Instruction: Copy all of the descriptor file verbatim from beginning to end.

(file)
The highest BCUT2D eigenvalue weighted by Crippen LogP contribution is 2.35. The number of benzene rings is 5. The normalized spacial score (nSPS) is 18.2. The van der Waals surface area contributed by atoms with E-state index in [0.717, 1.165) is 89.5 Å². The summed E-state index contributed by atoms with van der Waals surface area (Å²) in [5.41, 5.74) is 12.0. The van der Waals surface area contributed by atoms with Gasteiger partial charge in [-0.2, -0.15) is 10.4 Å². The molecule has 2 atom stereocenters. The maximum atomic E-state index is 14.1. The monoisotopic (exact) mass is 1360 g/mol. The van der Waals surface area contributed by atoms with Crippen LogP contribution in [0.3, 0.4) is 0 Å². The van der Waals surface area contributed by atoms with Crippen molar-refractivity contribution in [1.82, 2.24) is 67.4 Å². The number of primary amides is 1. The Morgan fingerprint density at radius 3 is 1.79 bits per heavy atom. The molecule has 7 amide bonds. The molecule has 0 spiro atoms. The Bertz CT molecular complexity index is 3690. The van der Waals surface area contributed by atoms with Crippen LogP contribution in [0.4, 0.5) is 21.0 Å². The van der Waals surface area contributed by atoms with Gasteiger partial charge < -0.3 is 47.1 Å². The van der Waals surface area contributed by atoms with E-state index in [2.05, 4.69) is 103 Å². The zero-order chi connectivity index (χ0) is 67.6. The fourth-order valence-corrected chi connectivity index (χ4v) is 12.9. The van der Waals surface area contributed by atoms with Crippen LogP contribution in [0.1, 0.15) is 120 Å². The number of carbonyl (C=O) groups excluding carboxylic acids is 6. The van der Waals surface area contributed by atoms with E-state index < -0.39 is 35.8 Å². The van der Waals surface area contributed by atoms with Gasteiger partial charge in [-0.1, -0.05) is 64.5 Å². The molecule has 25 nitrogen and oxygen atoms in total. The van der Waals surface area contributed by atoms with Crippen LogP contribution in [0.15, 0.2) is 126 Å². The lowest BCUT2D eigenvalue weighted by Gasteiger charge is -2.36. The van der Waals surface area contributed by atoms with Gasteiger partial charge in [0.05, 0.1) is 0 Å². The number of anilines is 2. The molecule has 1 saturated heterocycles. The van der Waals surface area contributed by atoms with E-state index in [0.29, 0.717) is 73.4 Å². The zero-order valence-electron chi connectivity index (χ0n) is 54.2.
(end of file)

The highest BCUT2D eigenvalue weighted by Crippen LogP contribution is 2.35. The number of benzene rings is 5. The normalized spacial score (nSPS) is 18.2. The van der Waals surface area contributed by atoms with E-state index in [0.717, 1.165) is 89.5 Å². The summed E-state index contributed by atoms with van der Waals surface area (Å²) in [5.41, 5.74) is 12.0. The van der Waals surface area contributed by atoms with Gasteiger partial charge in [-0.2, -0.15) is 10.4 Å². The molecule has 2 atom stereocenters. The maximum atomic E-state index is 14.1. The monoisotopic (exact) mass is 1360 g/mol. The van der Waals surface area contributed by atoms with Crippen LogP contribution in [0.3, 0.4) is 0 Å². The van der Waals surface area contributed by atoms with Crippen molar-refractivity contribution in [1.82, 2.24) is 67.4 Å². The number of primary amides is 1. The Morgan fingerprint density at radius 3 is 1.79 bits per heavy atom. The molecule has 7 amide bonds. The molecule has 0 spiro atoms. The Bertz CT molecular complexity index is 3690. The van der Waals surface area contributed by atoms with Crippen LogP contribution in [0.4, 0.5) is 21.0 Å². The van der Waals surface area contributed by atoms with Gasteiger partial charge < -0.3 is 47.1 Å². The van der Waals surface area contributed by atoms with E-state index in [2.05, 4.69) is 103 Å². The zero-order chi connectivity index (χ0) is 67.6. The fourth-order valence-corrected chi connectivity index (χ4v) is 12.9. The van der Waals surface area contributed by atoms with Crippen LogP contribution in [0.1, 0.15) is 120 Å². The number of carbonyl (C=O) groups excluding carboxylic acids is 6. The van der Waals surface area contributed by atoms with E-state index < -0.39 is 35.8 Å². The van der Waals surface area contributed by atoms with Gasteiger partial charge in [-0.1, -0.05) is 64.5 Å². The molecule has 25 nitrogen and oxygen atoms in total. The van der Waals surface area contributed by atoms with Crippen LogP contribution in [0.15, 0.2) is 126 Å². The lowest BCUT2D eigenvalue weighted by Gasteiger charge is -2.36. The van der Waals surface area contributed by atoms with Gasteiger partial charge in [0.05, 0.1) is 0 Å². The number of anilines is 2. The molecule has 1 saturated heterocycles. The van der Waals surface area contributed by atoms with E-state index in [0.29, 0.717) is 73.4 Å². The zero-order valence-electron chi connectivity index (χ0n) is 54.2.